"Now, hundreds of other writers, including some of the world’s most distinguished, are joining the coalition," the story says. "Few if any are published by Hachette. And they have goals far broader than freeing up the Hachette titles. They want the Justice Department to investigate Amazon for illegal monopoly tactics.

    "They also want to highlight the issue being debated endlessly and furiously on writers’ blogs: What are the rights and responsibilities of a company that sells half the books in America and controls the dominant e-book platform?

    "Andrew Wylie, whose client roster of heavyweights in literature is probably longer than that of any other literary agent, said he was asking all his writers whether they wanted to join the group, Authors United. Among those who have said yes, Mr. Wylie said in a phone interview from Paris, are Philip Roth, Orhan Pamuk, Salman Rushdie, V. S. Naipaul and Milan Kundera."
    KC's View:
    I remain torn on this one. I'm sympathetic to the writers' position, but I also recognize that without Amazon's more democratic way of stocking books, we would've sold a lot fewer copies of "The Big Picture: Essential Business Lessons from the Movies."

    This is business hardball, no different than that played by a lot of other retailers … but bigger in scope, because that's what Amazon is.

    Published on: October 1, 2014

    It was just Monday when Walmart, in court documents, said that actor/comedian Tracy Morgan was "in whole or in part" responsible for his own injuries when a Walmart-owned truck, driven by a Walmart driver at a speed 20 miles over the speed limit on the NJ Turnpike, plowed into Morgan's car and five others last summer. The reason? Morgan and the other passengers in the car were not wearing seat belts.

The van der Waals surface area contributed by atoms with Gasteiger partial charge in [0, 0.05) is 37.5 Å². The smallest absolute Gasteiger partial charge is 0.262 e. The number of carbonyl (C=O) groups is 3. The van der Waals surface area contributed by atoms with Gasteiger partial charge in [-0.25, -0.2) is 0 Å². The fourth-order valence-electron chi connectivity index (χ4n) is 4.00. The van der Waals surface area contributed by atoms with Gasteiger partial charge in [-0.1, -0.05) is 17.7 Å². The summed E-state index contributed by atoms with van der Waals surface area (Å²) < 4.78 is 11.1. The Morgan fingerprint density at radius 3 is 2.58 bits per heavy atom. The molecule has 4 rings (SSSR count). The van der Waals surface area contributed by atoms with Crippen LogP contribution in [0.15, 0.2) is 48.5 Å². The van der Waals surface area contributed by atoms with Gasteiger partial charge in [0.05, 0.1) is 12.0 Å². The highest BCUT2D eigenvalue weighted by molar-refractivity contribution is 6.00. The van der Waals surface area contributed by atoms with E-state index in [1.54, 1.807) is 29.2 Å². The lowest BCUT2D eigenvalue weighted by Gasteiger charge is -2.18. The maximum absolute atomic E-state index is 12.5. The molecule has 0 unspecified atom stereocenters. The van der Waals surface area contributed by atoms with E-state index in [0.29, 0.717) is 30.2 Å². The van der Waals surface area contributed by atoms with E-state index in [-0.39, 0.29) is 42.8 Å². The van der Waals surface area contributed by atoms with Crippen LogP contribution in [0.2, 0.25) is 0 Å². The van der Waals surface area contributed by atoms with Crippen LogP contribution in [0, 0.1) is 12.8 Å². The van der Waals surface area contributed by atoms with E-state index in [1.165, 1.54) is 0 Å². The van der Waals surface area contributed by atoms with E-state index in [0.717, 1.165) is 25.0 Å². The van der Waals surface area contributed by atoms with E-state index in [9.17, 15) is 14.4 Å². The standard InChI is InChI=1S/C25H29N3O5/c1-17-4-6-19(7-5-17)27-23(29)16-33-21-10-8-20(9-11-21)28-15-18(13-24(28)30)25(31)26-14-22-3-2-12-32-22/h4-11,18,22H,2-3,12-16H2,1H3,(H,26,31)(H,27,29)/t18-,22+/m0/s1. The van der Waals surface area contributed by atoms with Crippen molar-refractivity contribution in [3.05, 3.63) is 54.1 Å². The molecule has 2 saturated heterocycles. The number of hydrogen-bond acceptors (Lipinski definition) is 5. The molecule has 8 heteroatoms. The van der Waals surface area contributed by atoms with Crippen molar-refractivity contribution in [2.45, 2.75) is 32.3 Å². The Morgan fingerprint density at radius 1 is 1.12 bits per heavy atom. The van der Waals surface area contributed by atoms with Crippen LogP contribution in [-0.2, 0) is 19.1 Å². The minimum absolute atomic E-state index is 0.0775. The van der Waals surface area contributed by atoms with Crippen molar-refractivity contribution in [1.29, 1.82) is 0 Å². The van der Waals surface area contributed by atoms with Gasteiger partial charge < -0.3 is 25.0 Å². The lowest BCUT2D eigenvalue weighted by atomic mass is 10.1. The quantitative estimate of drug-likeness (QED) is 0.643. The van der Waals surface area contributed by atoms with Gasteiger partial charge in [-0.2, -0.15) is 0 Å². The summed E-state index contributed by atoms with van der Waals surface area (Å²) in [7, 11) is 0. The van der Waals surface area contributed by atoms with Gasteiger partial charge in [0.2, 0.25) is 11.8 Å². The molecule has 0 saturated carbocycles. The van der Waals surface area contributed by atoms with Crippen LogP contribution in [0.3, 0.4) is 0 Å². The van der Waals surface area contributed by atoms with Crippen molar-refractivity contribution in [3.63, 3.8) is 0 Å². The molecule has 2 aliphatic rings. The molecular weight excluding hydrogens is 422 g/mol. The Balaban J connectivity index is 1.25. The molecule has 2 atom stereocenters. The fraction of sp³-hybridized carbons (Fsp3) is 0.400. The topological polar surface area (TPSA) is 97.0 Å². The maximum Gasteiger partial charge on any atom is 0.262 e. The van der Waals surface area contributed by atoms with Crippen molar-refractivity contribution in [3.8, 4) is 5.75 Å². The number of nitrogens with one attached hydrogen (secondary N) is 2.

Yesterday, however, Walmart applied the brakes to the legal strategy:

    “Walmart is committed to working to resolve all of the remaining issues as a result of the accident," Brooke Buchanan, a Walmart spokeswoman, said in a prepared statement. "As part of the ordinary course of legal proceedings, Walmart filed an initial response yesterday to the lawsuit that included facts and defenses that may impact the case moving forward. While we were required to respond to the lawsuit, we have also taken steps to encourage settlement discussions. Our thoughts continue to go out to everyone involved, and we remain committed to doing what’s right.”

    The crash killed Morgan's friend, comedian James McNair, and injured several others. The Walmart truck driver, Kevin Roper, has pleaded not guilty to criminal charges that include vehicular homicide and assault by auto. Reports at the time said that Roper had been awake for 24 hours.
    KC's View:
    I'm not surprised by this … and, in fact, it is pretty much what I said yesterday when I suggested that the legal strategy was going to create some PR nightmares for the company. Blaming the victim is rarely a good idea. (Except, apparently, in the NFL … but that's a different story.)

    By the way, if you;re interested in reading an amazing story about a different truck accident and the impact it had on a number of people, I'd suggest you click here. It's a little long, but worth it.

    Published on: October 1, 2014

    Seattle-based PCC Natural Markets announced yesterday that "customers at all ten locations now receive receipts made from paper free of Bisphenol A (BPA) and Bisphenol S (BPS), compounds linked to a variety of health concerns. BPA has been banned from baby bottles and sippy cups and has been voluntarily eliminated by manufacturers of some other consumer products … "In recent years, PCC had been using a double-sided receipt paper which, while free of BPA, contains BPS. BPS is suspected of having toxic effects similar to those of BPA."

    In a prepared statement, Nancy Taylor, PCC’s director of human resources, said, " “PCC provides more than 7 million transaction receipts annually, touched first by our cashiers and then put into the hands of our customers. We are pleased to provide Appvion’s Alpha Free paper, which we believe to be much safer to use in an environment where food is handled and sold.”
    KC's View:

    Published on: October 1, 2014

    …will return.
    KC's View:

    Published on: October 1, 2014

    In a 12 inning thriller, the Kansas City Royals defeated the Oakland Athletics in the American League Wild Card one-game playoff. The Royals will now go on to play the California Angels in one of two AL Division Series.
    KC's View: